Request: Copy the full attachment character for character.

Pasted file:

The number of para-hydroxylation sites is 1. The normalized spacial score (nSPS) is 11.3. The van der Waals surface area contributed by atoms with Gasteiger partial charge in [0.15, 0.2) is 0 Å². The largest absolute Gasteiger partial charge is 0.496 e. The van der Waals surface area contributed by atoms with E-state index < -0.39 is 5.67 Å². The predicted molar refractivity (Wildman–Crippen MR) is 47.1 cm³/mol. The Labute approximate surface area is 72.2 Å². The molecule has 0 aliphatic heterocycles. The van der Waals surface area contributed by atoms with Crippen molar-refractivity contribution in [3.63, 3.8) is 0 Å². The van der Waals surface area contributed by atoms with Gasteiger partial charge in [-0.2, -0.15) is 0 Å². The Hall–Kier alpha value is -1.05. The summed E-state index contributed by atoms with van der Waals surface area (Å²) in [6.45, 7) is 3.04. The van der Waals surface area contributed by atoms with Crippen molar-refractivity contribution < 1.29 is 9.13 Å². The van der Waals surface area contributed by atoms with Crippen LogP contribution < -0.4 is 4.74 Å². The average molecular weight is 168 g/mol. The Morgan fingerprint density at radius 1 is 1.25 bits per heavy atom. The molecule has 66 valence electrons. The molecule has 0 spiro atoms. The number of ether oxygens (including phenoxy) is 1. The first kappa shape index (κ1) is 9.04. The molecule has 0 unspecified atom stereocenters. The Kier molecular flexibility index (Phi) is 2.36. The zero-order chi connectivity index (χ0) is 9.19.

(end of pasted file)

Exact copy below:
The number of para-hydroxylation sites is 1. The normalized spacial score (nSPS) is 11.3. The van der Waals surface area contributed by atoms with Gasteiger partial charge in [0.15, 0.2) is 0 Å². The largest absolute Gasteiger partial charge is 0.496 e. The van der Waals surface area contributed by atoms with E-state index < -0.39 is 5.67 Å². The predicted molar refractivity (Wildman–Crippen MR) is 47.1 cm³/mol. The Labute approximate surface area is 72.2 Å². The molecule has 0 aliphatic heterocycles. The van der Waals surface area contributed by atoms with Crippen molar-refractivity contribution in [3.63, 3.8) is 0 Å². The van der Waals surface area contributed by atoms with Gasteiger partial charge in [-0.2, -0.15) is 0 Å². The Hall–Kier alpha value is -1.05. The summed E-state index contributed by atoms with van der Waals surface area (Å²) in [6.45, 7) is 3.04. The van der Waals surface area contributed by atoms with Crippen molar-refractivity contribution < 1.29 is 9.13 Å². The van der Waals surface area contributed by atoms with Crippen LogP contribution < -0.4 is 4.74 Å². The average molecular weight is 168 g/mol. The Morgan fingerprint density at radius 1 is 1.25 bits per heavy atom. The molecule has 66 valence electrons. The molecule has 0 spiro atoms. The number of ether oxygens (including phenoxy) is 1. The first kappa shape index (κ1) is 9.04. The molecule has 0 unspecified atom stereocenters. The Kier molecular flexibility index (Phi) is 2.36. The zero-order chi connectivity index (χ0) is 9.19.